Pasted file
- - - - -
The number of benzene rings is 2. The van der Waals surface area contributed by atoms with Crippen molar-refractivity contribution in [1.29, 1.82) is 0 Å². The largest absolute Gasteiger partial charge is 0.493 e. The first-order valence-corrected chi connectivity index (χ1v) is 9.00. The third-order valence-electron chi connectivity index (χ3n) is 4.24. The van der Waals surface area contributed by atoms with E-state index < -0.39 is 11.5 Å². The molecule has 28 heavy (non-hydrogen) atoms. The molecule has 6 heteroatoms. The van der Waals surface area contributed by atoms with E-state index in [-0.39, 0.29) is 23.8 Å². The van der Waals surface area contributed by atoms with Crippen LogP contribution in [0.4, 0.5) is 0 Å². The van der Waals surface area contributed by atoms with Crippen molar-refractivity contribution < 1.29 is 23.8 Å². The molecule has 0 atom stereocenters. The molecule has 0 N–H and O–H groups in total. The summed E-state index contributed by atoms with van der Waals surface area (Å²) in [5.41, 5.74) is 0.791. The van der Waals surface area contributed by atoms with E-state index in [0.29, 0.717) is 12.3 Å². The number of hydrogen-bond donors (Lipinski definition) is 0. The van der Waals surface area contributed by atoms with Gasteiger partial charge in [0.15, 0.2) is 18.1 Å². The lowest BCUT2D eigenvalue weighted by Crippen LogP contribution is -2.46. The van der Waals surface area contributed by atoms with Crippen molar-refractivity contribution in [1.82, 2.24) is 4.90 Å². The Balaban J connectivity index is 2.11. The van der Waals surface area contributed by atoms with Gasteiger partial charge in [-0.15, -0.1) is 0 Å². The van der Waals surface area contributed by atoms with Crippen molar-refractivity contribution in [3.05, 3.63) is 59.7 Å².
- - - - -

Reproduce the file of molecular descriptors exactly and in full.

The number of benzene rings is 2. The van der Waals surface area contributed by atoms with Crippen molar-refractivity contribution in [1.29, 1.82) is 0 Å². The largest absolute Gasteiger partial charge is 0.493 e. The first-order valence-corrected chi connectivity index (χ1v) is 9.00. The third-order valence-electron chi connectivity index (χ3n) is 4.24. The van der Waals surface area contributed by atoms with E-state index < -0.39 is 11.5 Å². The molecule has 28 heavy (non-hydrogen) atoms. The molecule has 6 heteroatoms. The van der Waals surface area contributed by atoms with E-state index in [-0.39, 0.29) is 23.8 Å². The van der Waals surface area contributed by atoms with Crippen LogP contribution in [0.4, 0.5) is 0 Å². The van der Waals surface area contributed by atoms with Crippen molar-refractivity contribution < 1.29 is 23.8 Å². The molecule has 0 atom stereocenters. The molecule has 0 N–H and O–H groups in total. The summed E-state index contributed by atoms with van der Waals surface area (Å²) in [5.41, 5.74) is 0.791. The van der Waals surface area contributed by atoms with E-state index in [0.29, 0.717) is 12.3 Å². The number of hydrogen-bond donors (Lipinski definition) is 0. The van der Waals surface area contributed by atoms with Gasteiger partial charge in [0.15, 0.2) is 18.1 Å². The lowest BCUT2D eigenvalue weighted by Crippen LogP contribution is -2.46. The van der Waals surface area contributed by atoms with Crippen molar-refractivity contribution in [1.82, 2.24) is 4.90 Å². The Balaban J connectivity index is 2.11. The van der Waals surface area contributed by atoms with Gasteiger partial charge in [-0.15, -0.1) is 0 Å². The van der Waals surface area contributed by atoms with Crippen molar-refractivity contribution in [3.05, 3.63) is 59.7 Å².